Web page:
just thinking.

I can see exactly how Wuthering Heights would also be a good match...ugh. I really hope Atonement isn't too similar to it. /WHhate

message 41: by whichwaydidshego, the sage of sass (new)

whichwaydidshego | 1996 comments Mod
Well, since I nominated it and it was first in my voting, I'm all for The Count of Monte Cristo!! Love you for that, Heather! Also love your "/WHhate" sign-off. Made me laugh! Is that going to be your new online name? Hee!

message 42: by Erin (new)

Erin | 47 comments Atonement is not like Wuthering Heights. Maybe some similar themes, but other than that, no worries!

message 43: by Sera (new)

Sera Heather, nice analysis! I'm up for anything, but The Counte of Monte Cristo sounds good. So if selected, then this month's theme would be: Choices & Their Consequences?

message 44: by Alison, the guru of grace (last edited Jan 02, 2008 07:39AM) (new)

Alison | 1282 comments Mod
Maybe we should take nominations thus far, and start a vote? Just a suggestion. Atonement covers so many different themes, it could technically be paired with just about anything.

message 45: by Robbie (new)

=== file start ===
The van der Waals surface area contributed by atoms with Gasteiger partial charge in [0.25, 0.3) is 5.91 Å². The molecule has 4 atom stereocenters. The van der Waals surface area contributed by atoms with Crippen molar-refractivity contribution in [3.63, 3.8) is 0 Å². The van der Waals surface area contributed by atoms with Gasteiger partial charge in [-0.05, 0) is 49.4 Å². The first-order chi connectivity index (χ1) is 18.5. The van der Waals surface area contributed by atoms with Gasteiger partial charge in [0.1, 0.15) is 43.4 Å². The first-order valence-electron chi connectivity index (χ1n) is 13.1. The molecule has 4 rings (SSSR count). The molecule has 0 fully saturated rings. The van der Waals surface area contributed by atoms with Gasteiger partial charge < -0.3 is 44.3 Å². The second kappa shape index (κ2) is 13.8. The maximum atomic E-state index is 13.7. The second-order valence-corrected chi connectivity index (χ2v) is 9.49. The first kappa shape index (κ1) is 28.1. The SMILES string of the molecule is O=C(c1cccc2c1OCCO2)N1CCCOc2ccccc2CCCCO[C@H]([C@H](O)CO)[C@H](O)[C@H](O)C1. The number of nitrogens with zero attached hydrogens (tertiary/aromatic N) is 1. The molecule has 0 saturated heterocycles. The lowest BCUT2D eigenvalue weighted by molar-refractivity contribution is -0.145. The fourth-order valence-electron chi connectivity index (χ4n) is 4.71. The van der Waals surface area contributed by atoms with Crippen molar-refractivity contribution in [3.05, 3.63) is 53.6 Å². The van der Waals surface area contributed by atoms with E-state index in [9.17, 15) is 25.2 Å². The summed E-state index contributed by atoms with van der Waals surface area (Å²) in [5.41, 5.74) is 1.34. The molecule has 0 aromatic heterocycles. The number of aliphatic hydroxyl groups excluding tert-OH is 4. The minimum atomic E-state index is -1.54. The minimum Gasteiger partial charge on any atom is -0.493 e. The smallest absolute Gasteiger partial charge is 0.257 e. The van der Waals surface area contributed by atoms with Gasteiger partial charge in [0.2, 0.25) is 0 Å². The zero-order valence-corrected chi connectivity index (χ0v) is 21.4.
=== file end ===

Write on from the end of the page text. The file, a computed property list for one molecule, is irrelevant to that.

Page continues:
Robbie Bashore | 592 comments I think that's a great idea, Alison. I was considering suggesting it. Great minds!

message 46: by Sera (new)

Sera I was going to vote for TCOMC, but I just came back from the book store and that book was long with very tiny type. I think that Vanity Fair may actually be shorter - wow.

message 47: by Sarah (last edited Jan 02, 2008 10:29AM) (new)

Sarah (songgirl7) I'd vote for Northanger Abbey. It's specifically referenced in Atonement, several members said they were in the mood for some Austen, and Austen is not depressing at all. And it's way shorter than The Count of Monte Cristo. Also, from what I know so far of Atonement, the following themes seem like they'd make for good discussion (from wikipedia):

The dangers of believing life is the same as fiction.
The maturation of the young into sceptical adulthood, the loss of imagination, innocence and good faith.
Things are not what they seem at first.

message 48: by Alison, the guru of grace (new)

Alison | 1282 comments Mod
Is Northanger on Rory's list? I just skimmed it, and I may have missed it. It's a long list.

In regard to Sarah's post I'm thinking of The Catcher in the Rye! Just thought I'd complicate things more.

message 49: by Sarah (new)

Sarah (songgirl7) I don't think it is, but A Christmas Carol wasn't either, and neither was The Time Machine.

message 50: by Alison, the guru of grace (last edited Jan 02, 2008 10:28AM) (new)

Alison | 1282 comments Mod
Oh. I didn't realize a Christmas Carol wasn't. It's fine with me. I'm going to see if Michelle wants to call for a vote...(sending message)

By the way, can you "search" the list? Without having to skim it every time?